What if Hillary Clinton doesn't run?
But what if she doesn't run? I admit this is unlikely. No one gets as far in politics as she has without being ambitious, and she showed in 2008 that her aspiration to the Presidency is real. She'd be 69 in 2016, but that's three years younger than McCain was in 2008. As her party's strongest candidate, she might even feel an obligation to run, to definitively prevent the disaster which a Republican administration would mean. But the possibility exists. Her health could decline, or she could simply tire of politics. People do. It's a possibility we need to prepare for.
Polls show that Joe Biden is the second choice among Democrats. As a successful Vice President, he'd clearly be the center of attention if Clinton did not run. His debates with Palin in 2008 and Ryan in 2012 showed he'd be a strong campaigner (the latter arguably revitalized Democrats disconsolate over Obama's poor first performance against Romney). And he's hinting that he might be interested. As with Clinton, the main reason for skepticism is age -- if elected in 2016, Biden would be 74 when he took office.
For either Clinton or Biden, the age factor would mean a lot of attention for the VP choice -- as with McCain in 2008. Clinton, as the prohibitive front-runner, would not be under the pressure that prompted a losing McCain to take his disastrous gamble with Palin; not needing a game-changer, she would be free to make a safe, even dull choice. Biden, too, would probably go for a safe choice over a dramatic one; he was such a choice himself in 2008, and that clearly worked to Obama's advantage in contrast with Palin.
I'm intrigued, though, by the strong showing of Elizabeth Warren, who is the third choice of Democratic voters after the big two, despite being much less well-known nationally. The support she does arouse is passionate. And with good reason -- aside from the issue of how likely she is to win, she's what the country really needs. She challenges and confronts the interests of the financial parasite class far more openly than most. There are few politicians whose influence Wall Street has tried so desperately to obstruct. She's our best realistic hope to actually do something about the problem of skyrocketing inequality instead of just wringing hands about it.
The intuitive argument against Warren -- that middle America won't elect a Harvard professor with only one Senate term's experience in politics -- is refuted by the current President. A more substantive objection is that she might be too radical to win. Hard-right Republicans regularly delude themselves that extremist candidates whom they personally like, such as Santorum or Bachmann, are far more electable than is actually the case. We have to beware the same danger on our own side. On the core issues of inequality and the devastation wrought by unconstrained capitalism, much of the country is not yet aware and awake.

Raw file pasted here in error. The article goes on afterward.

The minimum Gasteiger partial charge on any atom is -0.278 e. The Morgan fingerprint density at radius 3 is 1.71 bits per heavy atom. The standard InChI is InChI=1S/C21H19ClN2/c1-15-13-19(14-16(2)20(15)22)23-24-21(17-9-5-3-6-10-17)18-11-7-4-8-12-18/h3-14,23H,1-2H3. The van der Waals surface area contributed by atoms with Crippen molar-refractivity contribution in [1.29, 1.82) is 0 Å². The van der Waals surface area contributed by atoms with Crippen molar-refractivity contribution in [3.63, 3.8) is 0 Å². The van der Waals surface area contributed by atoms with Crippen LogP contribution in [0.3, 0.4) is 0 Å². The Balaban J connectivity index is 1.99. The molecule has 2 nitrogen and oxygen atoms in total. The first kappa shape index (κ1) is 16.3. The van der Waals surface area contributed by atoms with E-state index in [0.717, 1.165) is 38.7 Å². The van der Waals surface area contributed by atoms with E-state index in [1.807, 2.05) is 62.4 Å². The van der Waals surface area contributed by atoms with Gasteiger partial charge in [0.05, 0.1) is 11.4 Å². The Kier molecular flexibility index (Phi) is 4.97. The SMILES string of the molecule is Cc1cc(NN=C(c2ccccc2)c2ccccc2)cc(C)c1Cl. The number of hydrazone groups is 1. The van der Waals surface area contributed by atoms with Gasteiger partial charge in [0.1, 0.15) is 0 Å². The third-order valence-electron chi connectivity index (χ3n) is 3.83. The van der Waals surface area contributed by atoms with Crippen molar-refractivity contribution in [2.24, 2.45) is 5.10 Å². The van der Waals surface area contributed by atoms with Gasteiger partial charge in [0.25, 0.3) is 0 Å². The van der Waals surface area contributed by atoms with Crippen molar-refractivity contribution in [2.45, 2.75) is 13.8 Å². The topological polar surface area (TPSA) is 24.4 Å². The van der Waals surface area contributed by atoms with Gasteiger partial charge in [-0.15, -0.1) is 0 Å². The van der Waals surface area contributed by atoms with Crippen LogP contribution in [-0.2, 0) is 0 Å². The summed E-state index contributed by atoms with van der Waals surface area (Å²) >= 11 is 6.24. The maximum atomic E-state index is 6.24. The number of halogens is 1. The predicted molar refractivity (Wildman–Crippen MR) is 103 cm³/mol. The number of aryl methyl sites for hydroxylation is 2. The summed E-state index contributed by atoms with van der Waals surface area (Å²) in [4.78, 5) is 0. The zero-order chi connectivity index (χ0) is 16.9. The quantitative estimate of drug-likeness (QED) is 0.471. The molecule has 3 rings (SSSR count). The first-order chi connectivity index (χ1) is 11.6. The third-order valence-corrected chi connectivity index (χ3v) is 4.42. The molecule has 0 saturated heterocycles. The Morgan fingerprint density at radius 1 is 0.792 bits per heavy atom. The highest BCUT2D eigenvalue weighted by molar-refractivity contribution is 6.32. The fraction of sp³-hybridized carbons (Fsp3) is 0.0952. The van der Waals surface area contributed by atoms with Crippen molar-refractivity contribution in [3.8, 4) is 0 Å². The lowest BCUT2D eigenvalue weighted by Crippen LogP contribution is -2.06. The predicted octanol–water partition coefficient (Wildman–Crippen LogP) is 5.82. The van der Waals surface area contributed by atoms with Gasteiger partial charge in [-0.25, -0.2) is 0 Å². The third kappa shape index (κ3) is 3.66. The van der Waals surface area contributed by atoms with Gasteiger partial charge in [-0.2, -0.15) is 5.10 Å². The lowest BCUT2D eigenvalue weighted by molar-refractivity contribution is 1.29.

But it could be made aware and awake. Ultimately these problems cannot be solved until it is. The scandalous growth of inequality, and the unequal distribution of income gains, over the last couple of decades should have been enough alarm to awaken the dead. Senator Bernie Sanders has done a sterling job of focusing on these issues, but he is only one voice. What if the Democratic party had joined in spreading the message? What if it begins to do so? The last few years have seen an actual test of conservative-style austerity policies in most of the European Union vs. stimulus policy (however weakened by Republican obstruction) in the US, and the contrast in results is as clear as can be. The Democratic party has not clearly and forcefully articulated this fact. It should. If Warren were our nominee in 2016, it would have to, for the campaign would naturally focus in her signature issues.
It would be a big gamble. We'd be accepting a greater risk of defeat in exchange for a much greater pay-off if we won. It's a gamble which, in my judgment, we should take only if the risk of defeat is still minimal. For make no mistake -- a 2016 win by a Republican, any Republican, would be a disaster (see for example the Supreme Court issue, and don't forget the Republican base). The first priority has to be to make sure this does not happen.
How much the risk can be minimized depends on the mood of the electorate in 2016, and on what the Republicans do. If for whatever reason the Republicans look formidable, we'd be wiser to choose a "safe" candidate like Biden who would capably carry forward Obama's work. But if the economy is much improved and Obamacare is an acknowledged success, and/or the Republicans nominate an unelectable extremist and/or end up hopelessly divided from their primary battle, then yes, go for the gold and nominate Warren.